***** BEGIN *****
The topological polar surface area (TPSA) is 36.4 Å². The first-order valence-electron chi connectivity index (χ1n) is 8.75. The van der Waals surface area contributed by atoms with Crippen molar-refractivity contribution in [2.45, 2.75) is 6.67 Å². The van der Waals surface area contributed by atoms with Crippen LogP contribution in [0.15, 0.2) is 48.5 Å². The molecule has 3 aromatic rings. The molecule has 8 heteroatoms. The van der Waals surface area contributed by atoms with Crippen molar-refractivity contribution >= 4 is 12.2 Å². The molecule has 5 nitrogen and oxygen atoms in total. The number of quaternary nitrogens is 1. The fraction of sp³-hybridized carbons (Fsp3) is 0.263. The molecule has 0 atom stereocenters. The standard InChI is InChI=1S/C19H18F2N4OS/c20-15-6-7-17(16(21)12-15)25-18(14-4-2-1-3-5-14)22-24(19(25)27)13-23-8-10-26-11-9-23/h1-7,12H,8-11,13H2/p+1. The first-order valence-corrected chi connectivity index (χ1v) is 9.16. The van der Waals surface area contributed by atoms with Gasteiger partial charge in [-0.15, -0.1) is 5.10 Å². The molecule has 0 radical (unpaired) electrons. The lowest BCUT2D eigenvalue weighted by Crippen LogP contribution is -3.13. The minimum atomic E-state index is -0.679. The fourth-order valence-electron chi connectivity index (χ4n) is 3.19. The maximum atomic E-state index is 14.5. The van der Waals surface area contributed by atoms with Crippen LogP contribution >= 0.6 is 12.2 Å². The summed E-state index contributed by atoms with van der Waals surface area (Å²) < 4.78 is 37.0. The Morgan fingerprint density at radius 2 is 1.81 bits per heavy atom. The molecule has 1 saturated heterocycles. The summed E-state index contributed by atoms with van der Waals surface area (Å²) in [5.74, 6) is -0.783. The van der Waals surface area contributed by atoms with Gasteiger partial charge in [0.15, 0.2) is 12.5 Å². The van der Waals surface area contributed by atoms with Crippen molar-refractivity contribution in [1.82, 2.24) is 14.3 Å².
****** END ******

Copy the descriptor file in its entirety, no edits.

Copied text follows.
The topological polar surface area (TPSA) is 36.4 Å². The first-order valence-electron chi connectivity index (χ1n) is 8.75. The van der Waals surface area contributed by atoms with Crippen molar-refractivity contribution in [2.45, 2.75) is 6.67 Å². The van der Waals surface area contributed by atoms with Crippen LogP contribution in [0.15, 0.2) is 48.5 Å². The molecule has 3 aromatic rings. The molecule has 8 heteroatoms. The van der Waals surface area contributed by atoms with Crippen molar-refractivity contribution >= 4 is 12.2 Å². The molecule has 5 nitrogen and oxygen atoms in total. The number of quaternary nitrogens is 1. The fraction of sp³-hybridized carbons (Fsp3) is 0.263. The molecule has 0 atom stereocenters. The standard InChI is InChI=1S/C19H18F2N4OS/c20-15-6-7-17(16(21)12-15)25-18(14-4-2-1-3-5-14)22-24(19(25)27)13-23-8-10-26-11-9-23/h1-7,12H,8-11,13H2/p+1. The first-order valence-corrected chi connectivity index (χ1v) is 9.16. The van der Waals surface area contributed by atoms with Gasteiger partial charge in [-0.15, -0.1) is 5.10 Å². The molecule has 0 radical (unpaired) electrons. The lowest BCUT2D eigenvalue weighted by Crippen LogP contribution is -3.13. The minimum atomic E-state index is -0.679. The fourth-order valence-electron chi connectivity index (χ4n) is 3.19. The maximum atomic E-state index is 14.5. The van der Waals surface area contributed by atoms with Crippen LogP contribution >= 0.6 is 12.2 Å². The summed E-state index contributed by atoms with van der Waals surface area (Å²) < 4.78 is 37.0. The Morgan fingerprint density at radius 2 is 1.81 bits per heavy atom. The molecule has 1 saturated heterocycles. The summed E-state index contributed by atoms with van der Waals surface area (Å²) in [5.74, 6) is -0.783. The van der Waals surface area contributed by atoms with Gasteiger partial charge in [0.15, 0.2) is 12.5 Å². The van der Waals surface area contributed by atoms with Crippen molar-refractivity contribution in [1.82, 2.24) is 14.3 Å².